But it was Orser who blazed a trail through the barrens Canadian skating had become in the 1970s, and built that first road to the podium. Browning paved it, and Stojko increased the speed limit.

The way it will be remembered by history is that when, after four years of knocking on the door, Orser won Canada's first men's title in 24 years in 1987, he showed Canadians they could win. Browning showed Canadians how to win often. And Stojko showed them how to win with everything stacked against you.

Each rocketed to the top on his technical strength and innovation, then added showmanship.

Vern Taylor, also Canadian, may have done the world's first triple Axel, but Orser did the next half dozen or more and made the jump synonymous with his name.

Browning did the world's first quad. Stojko did the world's first quad-double and quad-triple combinations.

But by the end of their "amateur" careers Orser and Browning had become better known for their artistry than technicality, an alchemy Stojko has still to perfect.

Besides, the envelope he prefers to push most is the technical one.

Orser, Browning and Stojko have combined to make figure skating a widely-respected male sport in this country, where once it was greeted only by a nudge-nudge, wink-wink cynicism. Because of them, tickets for the one-day Sears Open at the Hershey Centre were gone only hours after they went on sale.

And think of that delicious irony for a moment: Figure skaters almost instantaneously selling out the rink most closely associated with Donald S. Cherry. All three were not only participants in Canadian sport history, they were passionate observers of it.

"In our country it all started with the guy with the balls to go against the world and win," said Browning, who was at his second Worlds when Orser won in 1987.

"I was more emotional when he won in Cincinnati than I was for any of my wins. I think it set something off in me that needed to be finished. I just saw someone ... really close to me, a real human being, someone who talked to me . . . teach me how to win. He was probably my hero without my knowing it. I've said Scott (Hamilton) is my hero, but now that I'm older, I recognize that Brian was one of my heroes.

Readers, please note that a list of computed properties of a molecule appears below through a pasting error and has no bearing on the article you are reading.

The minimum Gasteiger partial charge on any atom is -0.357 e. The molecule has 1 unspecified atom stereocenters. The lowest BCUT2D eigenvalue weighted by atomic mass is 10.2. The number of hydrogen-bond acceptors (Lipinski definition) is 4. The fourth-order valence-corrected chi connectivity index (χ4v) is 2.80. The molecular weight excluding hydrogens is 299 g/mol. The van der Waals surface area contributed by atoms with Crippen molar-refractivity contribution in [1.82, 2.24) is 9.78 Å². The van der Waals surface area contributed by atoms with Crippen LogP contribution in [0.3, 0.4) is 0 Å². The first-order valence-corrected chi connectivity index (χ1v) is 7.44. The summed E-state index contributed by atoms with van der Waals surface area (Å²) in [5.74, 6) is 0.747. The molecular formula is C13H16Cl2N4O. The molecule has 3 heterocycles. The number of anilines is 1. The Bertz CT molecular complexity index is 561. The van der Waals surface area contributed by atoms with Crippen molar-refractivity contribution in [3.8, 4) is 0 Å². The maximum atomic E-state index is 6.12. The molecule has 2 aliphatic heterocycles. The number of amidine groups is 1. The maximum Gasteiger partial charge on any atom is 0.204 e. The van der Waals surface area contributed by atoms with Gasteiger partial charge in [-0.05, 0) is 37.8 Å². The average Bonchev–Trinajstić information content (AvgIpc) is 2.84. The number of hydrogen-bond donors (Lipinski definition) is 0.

"With Elvis and me there was kind of a crossover, which really sucked for me, because I didn't want to lose in my own country.

"But for the sport I thought it was kind of cool to have that blend rather than, 'you're next, you're next.' It's a lot easier to take now, though, than it was then."

Stojko once told Browning that he appreciated his leadership in their head-to-head battles -- most notably at Hamilton in 1993 -- and recognized how hard it must have been to be the established champion with this challenger quadrupling on his heels. He still gets a little choked up recalling Stojko's respect for his forerunner.

"Brian was always the guy I had looked up to and trained with," said Stojko, who moved to Orillia at the age of 13 to work with Orser and his coach Doug Leigh.

"Then this guy (Browning) shows up and follows Brian from there, and then picks up the world title the next year. I come into the picture a couple of years later and follow Kurt along the way. I don't know if there was as much of the rivalry with Brian and Kurt as what we (he and Kurt) had. I think that pushed the sport to another level.

"The three of us did a lot of changing and helped the sport in a lot of ways."

For Orser, perhaps more than for his successors, today is special. Since the day he turned professional in the spring of 1988, he has not performed the triple Axel in public.

Rarely, in fact, in private. But for six months, he's been training for today's event, has trimmed down, and has been landing the King of triples that once bore his stamp, and his alone.

"I'd love for the audience to see the three generations and the passing of the torch," Orser says. "But I don't want to be the old man out there. Poor,sad old Brian. So I've worked hard for this.

"We started a roll, that's for sure. I guess getting on the podium in '82 with Brian Pockar and me eventually winning in '87 was the start.

"They just kept the ball rolling. There was some momentum here. Kurt sort of fed off of that, because he got to witness that and I think he thought that was kind of cool. Plus, he was in a position to take the bull by the horns and do something, as Albertans do, pardon the pun.

"Then Elvis did the same thing. But Elvis also had a taste of it because I was training with him. He saw all the behind-the-scenes stuff and five or six years later learned what it was I was going through and maybe could learn from it.

"That it's stressful, that there's a huge weight on your shoulders, and that it's important."

Orser had no one from whom to learn how to become a champion. But perhaps he's learned from the generation which learned from him. He's in better shape than he's ever been as a pro, is creating more time in his schedule for practice and is nailing Axels fairly consistently in workouts.

And his thirst for competition has been revived. Stojko and Browning each remarked how much Orser wants to win today.

"Did they say that?" he laughs. "That's funny."

And then, pausing for a moment, he nods his head.

"They're right."